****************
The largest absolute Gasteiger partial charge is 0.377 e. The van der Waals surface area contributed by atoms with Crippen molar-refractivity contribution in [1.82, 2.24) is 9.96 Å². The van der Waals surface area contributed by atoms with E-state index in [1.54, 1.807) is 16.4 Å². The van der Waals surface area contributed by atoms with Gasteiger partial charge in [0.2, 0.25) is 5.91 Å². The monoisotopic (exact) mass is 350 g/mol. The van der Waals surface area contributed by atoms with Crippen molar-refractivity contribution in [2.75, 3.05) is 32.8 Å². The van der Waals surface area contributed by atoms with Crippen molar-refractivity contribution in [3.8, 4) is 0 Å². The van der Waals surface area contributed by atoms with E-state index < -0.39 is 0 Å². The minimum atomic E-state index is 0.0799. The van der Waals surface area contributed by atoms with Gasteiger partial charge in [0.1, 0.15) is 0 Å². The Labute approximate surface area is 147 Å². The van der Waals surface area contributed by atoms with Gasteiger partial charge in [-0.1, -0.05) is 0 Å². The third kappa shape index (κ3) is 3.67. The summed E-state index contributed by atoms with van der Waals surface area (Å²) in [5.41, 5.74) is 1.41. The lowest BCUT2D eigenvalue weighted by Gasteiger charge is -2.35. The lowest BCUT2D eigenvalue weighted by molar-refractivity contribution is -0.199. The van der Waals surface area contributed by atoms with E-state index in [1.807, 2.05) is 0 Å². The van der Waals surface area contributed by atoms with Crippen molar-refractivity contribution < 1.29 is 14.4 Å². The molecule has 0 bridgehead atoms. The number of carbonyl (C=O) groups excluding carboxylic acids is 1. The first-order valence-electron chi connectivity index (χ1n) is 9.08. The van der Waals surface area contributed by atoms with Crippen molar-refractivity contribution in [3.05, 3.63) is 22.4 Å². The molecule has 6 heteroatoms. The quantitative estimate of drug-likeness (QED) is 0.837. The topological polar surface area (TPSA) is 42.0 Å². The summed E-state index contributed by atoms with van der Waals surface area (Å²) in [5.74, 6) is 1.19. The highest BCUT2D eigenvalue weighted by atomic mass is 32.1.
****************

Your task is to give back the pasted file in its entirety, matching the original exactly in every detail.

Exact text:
The largest absolute Gasteiger partial charge is 0.377 e. The van der Waals surface area contributed by atoms with Crippen molar-refractivity contribution in [1.82, 2.24) is 9.96 Å². The van der Waals surface area contributed by atoms with E-state index in [1.54, 1.807) is 16.4 Å². The van der Waals surface area contributed by atoms with Gasteiger partial charge in [0.2, 0.25) is 5.91 Å². The monoisotopic (exact) mass is 350 g/mol. The van der Waals surface area contributed by atoms with Crippen molar-refractivity contribution in [2.75, 3.05) is 32.8 Å². The van der Waals surface area contributed by atoms with Crippen molar-refractivity contribution in [3.8, 4) is 0 Å². The van der Waals surface area contributed by atoms with E-state index < -0.39 is 0 Å². The minimum atomic E-state index is 0.0799. The van der Waals surface area contributed by atoms with Gasteiger partial charge in [0.1, 0.15) is 0 Å². The Labute approximate surface area is 147 Å². The van der Waals surface area contributed by atoms with Gasteiger partial charge in [-0.1, -0.05) is 0 Å². The third kappa shape index (κ3) is 3.67. The summed E-state index contributed by atoms with van der Waals surface area (Å²) in [5.41, 5.74) is 1.41. The lowest BCUT2D eigenvalue weighted by Gasteiger charge is -2.35. The lowest BCUT2D eigenvalue weighted by molar-refractivity contribution is -0.199. The van der Waals surface area contributed by atoms with E-state index in [1.807, 2.05) is 0 Å². The van der Waals surface area contributed by atoms with Crippen molar-refractivity contribution < 1.29 is 14.4 Å². The molecule has 0 bridgehead atoms. The number of carbonyl (C=O) groups excluding carboxylic acids is 1. The first-order valence-electron chi connectivity index (χ1n) is 9.08. The van der Waals surface area contributed by atoms with Crippen molar-refractivity contribution in [3.05, 3.63) is 22.4 Å². The molecule has 6 heteroatoms. The quantitative estimate of drug-likeness (QED) is 0.837. The topological polar surface area (TPSA) is 42.0 Å². The summed E-state index contributed by atoms with van der Waals surface area (Å²) in [5.74, 6) is 1.19. The highest BCUT2D eigenvalue weighted by atomic mass is 32.1.